In determining whether a plaintiff has sufficiently pleaded a widespread-custom claim, courts in this district have looked to the specific instances of misconduct alleged. See, e.g., Spearman v. Elizondo, 230 F.Supp.3d 888, 892 (N.D. Ill. 2016) (considering, among other things, allegations of “ninety complaint[s]” lodged against the City); Arita v. Wexford Health Sources, Inc., No. 15-CV-01173, 2016 WL 6432578, at *3 (N.D. Ill. Oct. 31, 2016) (rejecting Monell claim because there were no allegations of misconduct outside plaintiff's own experience); Taylor v. Wexford Health Sources, Inc., No. 15 C 5190, 2016 WL 3227310, at *4 (N.D. Ill. June 13, 2016) (same). Courts, otherwise, have focused on the circumstances surrounding the plaintiff's constitutional affront, and additional facts probative of a widespread custom. See, e.g., Shields v. City of Chicago, No. 17 C 6689, 2018 WL 1138553, at *4 (N.D. Ill. Mar. 2, 2018) (description of own incident plus citation to two reports highlighting CPD's excessive force similar to plaintiff's injuries stated a claim); Listenbee v. City of Harvey, No. 11 C 03031, 2013 WL 5567552, at *3 (N.D. Ill. Oct. 9, 2013) (severity of single incident plus a 2012 Department of Justice report sufficed to state a claim). In White v. City of Chicago, for example, the Seventh Circuit decided allegations that officers had obtained a warrant for the plaintiff's arrest based on nothing but rank suspicion, plus the CPD's “standard printed form” for warrant applications that officers generally used for all warrants-which was attached to the complaint, and, on its face, did not require officer-applicants to provide “factual support” when making requests-sufficed to state a Monell claim. 829 F.3d 837, 844 (7th Cir. 2016) (making clear that federal courts “may not apply a ‘heightened pleading standard'” to Monell claims); see also Stokes v. Ewing, No. 16 C 10621, 2017 WL 2224882, at *4 (N.D. Ill. May 22, 2017) (“Post-White courts analyzing Monell suits have scotched motions to dismiss premised on the” argument that more than one incident must be alleged to state a claim) (citing cases). In either event, the principle is the same: a court must “draw on its judicial experience and common sense” to decide whether, in the context of a particular claim, there is enough “factual content that allows the court” to infer a widespread custom. Iqbal, 556 U.S. at 679; McCauley, 671 F.3d at 616.

         Doing so here, the Court concludes that Carmona has not stated a Monell claim against the City. Carmona's amended allegations attempt to plead a grave but amorphous custom. He alleges that the City's deliberate indifference to a litany of constitutional rights-including, in his case, Fourth, Fifth, and Fourteenth Amendment rights-gave way to a general and pervasive failure to discipline officers who break internal policies, ethical rules, and orders, which in turn resulted in several constitutional injuries to himself and others. Plausibly pleading such a “vague and broad” custom, and connecting it to Carmona's claims, necessarily requires more than bare factual allegations and conclusory recitals. Hill v. City of Chicago, No. 13 C 4847, 2014 WL 1978407, at *7 (N.D. Ill. May 14, 2014); see McCauley, 671 F.3d at 616-17 (“The required level of factual specificity rises with the complexity of the claim.”) (citing Swanson v. Citibank, N.A., 614 F.3d 400, 405 (7th Cir. 2010) (“A more complex case . . . will require more detail, both to give the opposing party notice of what the case is all about and to show how, in the plaintiff's mind at least, the dots should be connected.”)).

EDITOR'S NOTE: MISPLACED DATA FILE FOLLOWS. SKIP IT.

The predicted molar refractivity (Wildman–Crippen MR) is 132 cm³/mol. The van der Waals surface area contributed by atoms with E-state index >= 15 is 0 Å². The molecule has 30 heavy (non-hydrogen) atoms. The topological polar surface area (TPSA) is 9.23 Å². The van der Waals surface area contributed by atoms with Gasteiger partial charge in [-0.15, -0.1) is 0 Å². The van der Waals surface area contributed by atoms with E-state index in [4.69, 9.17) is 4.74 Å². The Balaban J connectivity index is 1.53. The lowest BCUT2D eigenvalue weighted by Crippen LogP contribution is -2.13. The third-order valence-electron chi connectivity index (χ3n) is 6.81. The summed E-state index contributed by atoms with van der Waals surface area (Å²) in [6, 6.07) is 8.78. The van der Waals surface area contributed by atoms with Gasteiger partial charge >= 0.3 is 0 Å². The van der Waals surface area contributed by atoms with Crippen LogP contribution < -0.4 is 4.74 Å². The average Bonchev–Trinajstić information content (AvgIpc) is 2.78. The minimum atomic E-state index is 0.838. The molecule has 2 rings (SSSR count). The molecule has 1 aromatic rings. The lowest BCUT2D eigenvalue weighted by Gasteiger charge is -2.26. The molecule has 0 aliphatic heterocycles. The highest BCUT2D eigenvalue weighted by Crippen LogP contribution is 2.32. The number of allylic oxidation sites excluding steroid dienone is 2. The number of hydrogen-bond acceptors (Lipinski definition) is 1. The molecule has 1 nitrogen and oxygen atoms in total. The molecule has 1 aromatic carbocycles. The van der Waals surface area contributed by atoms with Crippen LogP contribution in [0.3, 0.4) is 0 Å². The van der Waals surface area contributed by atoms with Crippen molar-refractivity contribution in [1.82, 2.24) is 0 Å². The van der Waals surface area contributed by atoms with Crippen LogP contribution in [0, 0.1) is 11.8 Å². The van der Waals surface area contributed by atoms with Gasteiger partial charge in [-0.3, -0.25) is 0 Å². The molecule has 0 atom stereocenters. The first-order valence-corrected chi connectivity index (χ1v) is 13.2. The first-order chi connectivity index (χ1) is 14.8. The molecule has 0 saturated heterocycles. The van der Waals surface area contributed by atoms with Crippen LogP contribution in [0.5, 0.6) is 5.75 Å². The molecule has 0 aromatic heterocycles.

Carmona has added allegations that the City “fails to enforce General Order[s]” relating to how investigations should be conducted, how to process a crime scene, and how to conduct interrogations, and that it “allows” officers to coach or intimidate witnesses. (R. 78 ¶¶ 58.j.-m.) Those claims are less boilerplate than his initial allegations to be sure, but they are nevertheless conclusory. See McCauley, 671 F.3d at 617 (disregarding as conclusory allegations that the City “has an unwritten custom, practice and policy to afford lesser protection or none at all to victims of domestic violence, ” that there was “no rational basis” for that policy”). Similarly, Carmona newly alleges that the City failed to discipline the “Defendant officers” for violating several internal rules and codes. (R. 78 ¶¶ 58a.-g.) But those allegations, even if factual, speak only to his constitutional deprivation; they do not suggest a failure to discipline beyond his particular case. Accord Winchester v. Marketti, No. 11-cv-9224, 2012 WL 2076375, at *4 (N.D. Ill. June 8, 2012) (“What is fatal to the Monell claims, however, is that Plaintiff makes no attempt to plead a pattern of similar constitutional violations with any degree of factual ...